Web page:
The Science of Aphrodisiacs

We've heard some flimsy claims about libido-boosting foods. But there's some sound science, too.

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They've been touted to increase sex drive, boost arousal, and put men and women in the "mood" for hundreds of years. But the skeptical consider aphrodisiacs—foods, drinks, and now cleverly marketed extracts and supplements—to be more mental than physical. A brief look at some of the more notorious of these purported libido enhancers reveals both flimsy claims and some sound science.

Watermelon. A study suggesting that watermelon may have Viagra-like effects on the body made headlines last month. But the findings don't exactly mean that eating watermelon can boost libido or treat erectile dysfunction. Watermelon, scientists found, contains large amounts of the plant nutrient citrulline, which is known to have beneficial effects on the cardiovascular and immune systems. The chemical can relax blood vessels and improve blood flow, in much the way Viagra's active ingredient does. But, the researchers say, it isn't as organ specific as Viagra. Also, most of watermelon's citrulline is found in the inedible rind of the fruit.

Oysters. Since ancient times, many people have considered these mollusks to be an especially potent aphrodisiac. But this reputation may have arisen simply because an oyster's shape resembles the female genitalia. (The same may be true of figs and avocado.) There's no scientific evidence that the slippery mollusks boost libido or sexual performance. However, oysters have a high zinc content, which is essential to the production of testosterone, the male sex hormone, and the maintenance of healthy sperm. Pine nuts, also considered an aphrodisiac by some, contain large amounts of zinc relative to other nuts.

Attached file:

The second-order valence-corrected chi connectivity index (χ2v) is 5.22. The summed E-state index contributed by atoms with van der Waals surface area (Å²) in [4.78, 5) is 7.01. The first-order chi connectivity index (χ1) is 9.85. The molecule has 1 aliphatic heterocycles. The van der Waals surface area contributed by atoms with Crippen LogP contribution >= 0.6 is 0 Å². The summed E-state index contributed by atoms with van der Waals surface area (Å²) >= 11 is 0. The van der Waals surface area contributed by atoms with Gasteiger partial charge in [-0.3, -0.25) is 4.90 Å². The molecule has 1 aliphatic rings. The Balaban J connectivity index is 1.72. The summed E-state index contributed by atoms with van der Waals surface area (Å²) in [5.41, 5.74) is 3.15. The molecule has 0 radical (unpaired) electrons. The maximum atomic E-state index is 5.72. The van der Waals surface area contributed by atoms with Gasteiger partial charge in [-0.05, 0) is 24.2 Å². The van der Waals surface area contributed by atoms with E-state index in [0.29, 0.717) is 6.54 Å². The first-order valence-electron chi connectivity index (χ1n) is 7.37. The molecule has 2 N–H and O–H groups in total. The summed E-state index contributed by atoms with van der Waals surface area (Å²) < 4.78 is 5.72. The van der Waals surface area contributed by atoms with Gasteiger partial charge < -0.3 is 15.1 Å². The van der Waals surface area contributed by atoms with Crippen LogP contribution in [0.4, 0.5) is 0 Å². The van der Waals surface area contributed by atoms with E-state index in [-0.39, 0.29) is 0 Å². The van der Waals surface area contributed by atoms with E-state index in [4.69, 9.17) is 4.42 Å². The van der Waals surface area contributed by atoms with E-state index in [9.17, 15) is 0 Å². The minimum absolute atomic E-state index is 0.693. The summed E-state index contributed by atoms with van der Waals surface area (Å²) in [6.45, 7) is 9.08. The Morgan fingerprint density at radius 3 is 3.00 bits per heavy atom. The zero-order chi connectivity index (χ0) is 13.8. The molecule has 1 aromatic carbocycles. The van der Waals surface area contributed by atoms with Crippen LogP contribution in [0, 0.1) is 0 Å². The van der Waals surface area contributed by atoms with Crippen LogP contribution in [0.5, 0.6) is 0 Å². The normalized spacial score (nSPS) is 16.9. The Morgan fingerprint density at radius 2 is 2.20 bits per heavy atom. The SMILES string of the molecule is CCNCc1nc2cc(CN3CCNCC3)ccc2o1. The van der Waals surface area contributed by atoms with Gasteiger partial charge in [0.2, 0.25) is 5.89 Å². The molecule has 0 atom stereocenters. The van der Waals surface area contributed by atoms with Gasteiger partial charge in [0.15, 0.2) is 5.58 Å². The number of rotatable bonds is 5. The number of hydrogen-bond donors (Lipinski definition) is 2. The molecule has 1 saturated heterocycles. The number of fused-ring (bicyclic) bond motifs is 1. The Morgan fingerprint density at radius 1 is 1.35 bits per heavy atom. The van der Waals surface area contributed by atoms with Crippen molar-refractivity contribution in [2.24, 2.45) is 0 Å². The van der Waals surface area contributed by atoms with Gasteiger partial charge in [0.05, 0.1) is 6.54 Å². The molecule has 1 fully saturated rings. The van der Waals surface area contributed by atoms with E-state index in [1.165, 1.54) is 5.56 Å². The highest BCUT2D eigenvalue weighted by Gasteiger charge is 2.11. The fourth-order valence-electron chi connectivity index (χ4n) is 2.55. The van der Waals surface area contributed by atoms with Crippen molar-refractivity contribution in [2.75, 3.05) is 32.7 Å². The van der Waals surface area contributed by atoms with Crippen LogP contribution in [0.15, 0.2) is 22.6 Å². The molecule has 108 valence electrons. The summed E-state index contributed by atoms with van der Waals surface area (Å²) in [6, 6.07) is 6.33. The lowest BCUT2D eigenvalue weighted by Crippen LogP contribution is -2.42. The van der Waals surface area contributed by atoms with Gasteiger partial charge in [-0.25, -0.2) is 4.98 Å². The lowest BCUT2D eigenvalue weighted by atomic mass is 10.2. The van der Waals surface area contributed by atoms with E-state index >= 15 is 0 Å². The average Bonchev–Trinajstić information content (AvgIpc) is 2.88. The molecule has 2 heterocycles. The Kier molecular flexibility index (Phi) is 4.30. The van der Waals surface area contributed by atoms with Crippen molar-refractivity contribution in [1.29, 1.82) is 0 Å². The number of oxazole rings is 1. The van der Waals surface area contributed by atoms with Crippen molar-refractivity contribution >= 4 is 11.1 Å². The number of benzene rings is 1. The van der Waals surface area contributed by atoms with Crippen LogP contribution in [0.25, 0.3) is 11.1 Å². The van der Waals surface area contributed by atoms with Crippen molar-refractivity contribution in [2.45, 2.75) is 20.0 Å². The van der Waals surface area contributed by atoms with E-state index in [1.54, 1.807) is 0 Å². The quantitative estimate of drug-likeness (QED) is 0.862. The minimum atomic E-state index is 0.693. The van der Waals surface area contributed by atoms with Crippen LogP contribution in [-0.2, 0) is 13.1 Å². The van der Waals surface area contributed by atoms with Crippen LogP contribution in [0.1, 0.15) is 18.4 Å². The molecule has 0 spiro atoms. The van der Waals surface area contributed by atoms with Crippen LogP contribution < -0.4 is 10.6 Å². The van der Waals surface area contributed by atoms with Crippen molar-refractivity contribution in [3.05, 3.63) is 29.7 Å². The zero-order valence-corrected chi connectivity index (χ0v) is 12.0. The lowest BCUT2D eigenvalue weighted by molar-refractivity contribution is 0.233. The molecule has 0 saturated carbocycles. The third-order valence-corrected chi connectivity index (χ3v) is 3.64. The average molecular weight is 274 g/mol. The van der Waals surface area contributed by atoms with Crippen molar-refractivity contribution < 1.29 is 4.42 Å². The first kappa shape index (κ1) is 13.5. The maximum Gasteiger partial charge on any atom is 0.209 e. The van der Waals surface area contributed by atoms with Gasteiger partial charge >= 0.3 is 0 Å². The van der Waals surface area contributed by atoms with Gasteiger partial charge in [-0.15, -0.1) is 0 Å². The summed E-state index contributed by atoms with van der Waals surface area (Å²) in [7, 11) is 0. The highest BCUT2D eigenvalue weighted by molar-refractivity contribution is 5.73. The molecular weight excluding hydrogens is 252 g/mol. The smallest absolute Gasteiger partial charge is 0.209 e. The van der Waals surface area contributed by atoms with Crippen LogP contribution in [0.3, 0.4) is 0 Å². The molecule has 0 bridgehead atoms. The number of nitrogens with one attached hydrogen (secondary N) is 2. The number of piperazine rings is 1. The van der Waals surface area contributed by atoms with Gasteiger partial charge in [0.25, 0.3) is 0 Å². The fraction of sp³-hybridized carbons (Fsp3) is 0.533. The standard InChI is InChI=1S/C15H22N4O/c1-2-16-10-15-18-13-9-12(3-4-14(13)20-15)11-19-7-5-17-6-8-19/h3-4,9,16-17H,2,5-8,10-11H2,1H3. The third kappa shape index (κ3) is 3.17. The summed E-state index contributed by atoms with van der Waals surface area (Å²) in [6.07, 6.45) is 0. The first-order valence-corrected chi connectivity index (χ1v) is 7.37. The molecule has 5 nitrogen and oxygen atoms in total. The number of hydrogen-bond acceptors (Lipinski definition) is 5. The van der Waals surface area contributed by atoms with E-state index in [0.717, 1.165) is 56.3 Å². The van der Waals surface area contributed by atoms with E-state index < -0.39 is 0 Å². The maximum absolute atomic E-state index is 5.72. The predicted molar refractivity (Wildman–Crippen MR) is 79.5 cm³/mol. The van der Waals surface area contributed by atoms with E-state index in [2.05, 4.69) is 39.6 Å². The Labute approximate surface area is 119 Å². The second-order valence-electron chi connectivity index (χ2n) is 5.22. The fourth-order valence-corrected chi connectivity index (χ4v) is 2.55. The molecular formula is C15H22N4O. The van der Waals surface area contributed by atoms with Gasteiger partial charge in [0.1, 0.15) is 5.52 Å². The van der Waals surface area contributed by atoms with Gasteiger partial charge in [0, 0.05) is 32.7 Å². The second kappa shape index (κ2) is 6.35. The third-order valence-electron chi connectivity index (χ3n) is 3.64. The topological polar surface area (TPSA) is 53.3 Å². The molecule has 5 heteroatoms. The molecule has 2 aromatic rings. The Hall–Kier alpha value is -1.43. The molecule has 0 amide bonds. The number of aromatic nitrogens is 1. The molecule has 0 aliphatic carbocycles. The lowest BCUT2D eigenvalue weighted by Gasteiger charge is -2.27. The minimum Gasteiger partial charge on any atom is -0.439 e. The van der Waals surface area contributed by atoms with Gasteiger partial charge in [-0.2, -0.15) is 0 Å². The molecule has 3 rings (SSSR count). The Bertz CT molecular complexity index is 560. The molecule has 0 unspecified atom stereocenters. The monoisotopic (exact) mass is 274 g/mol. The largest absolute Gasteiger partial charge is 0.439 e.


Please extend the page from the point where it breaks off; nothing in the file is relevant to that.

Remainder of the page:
Hot peppers. A group of alleged aphrodisiacs—cayenne and other chili peppers—is sometimes sold in the form of an extract, but its effect on the body may be more discomfort inducing than arousing. The fiery fruits contain varying levels of a chemical irritant called capsaicin, which, when ingested, causes an increase in heart rate and breathing, sweating, and blood flow—similar to the body's response to sexual arousal.

Chocolate. Perhaps the most famous—and most studied—of the aphrodisiacs is chocolate. A 2006 study published in the Journal of Sexual Medicine found that women who habitually ate chocolate on a daily basis reported higher sexual function scores than those who did not. Researchers believe this finding is a misleading artifact of chocolate eaters' tendency to be younger—and have naturally higher libidos—than people who avoid the treat. Interestingly, there was no difference between the groups in sexual arousal or satisfaction. Still, it's plausible that chocolate contains a little love mojo: The neurotransmitters serotonin and anandamide both contribute to feelings of happiness and euphoria during sex. And both are found in chocolate.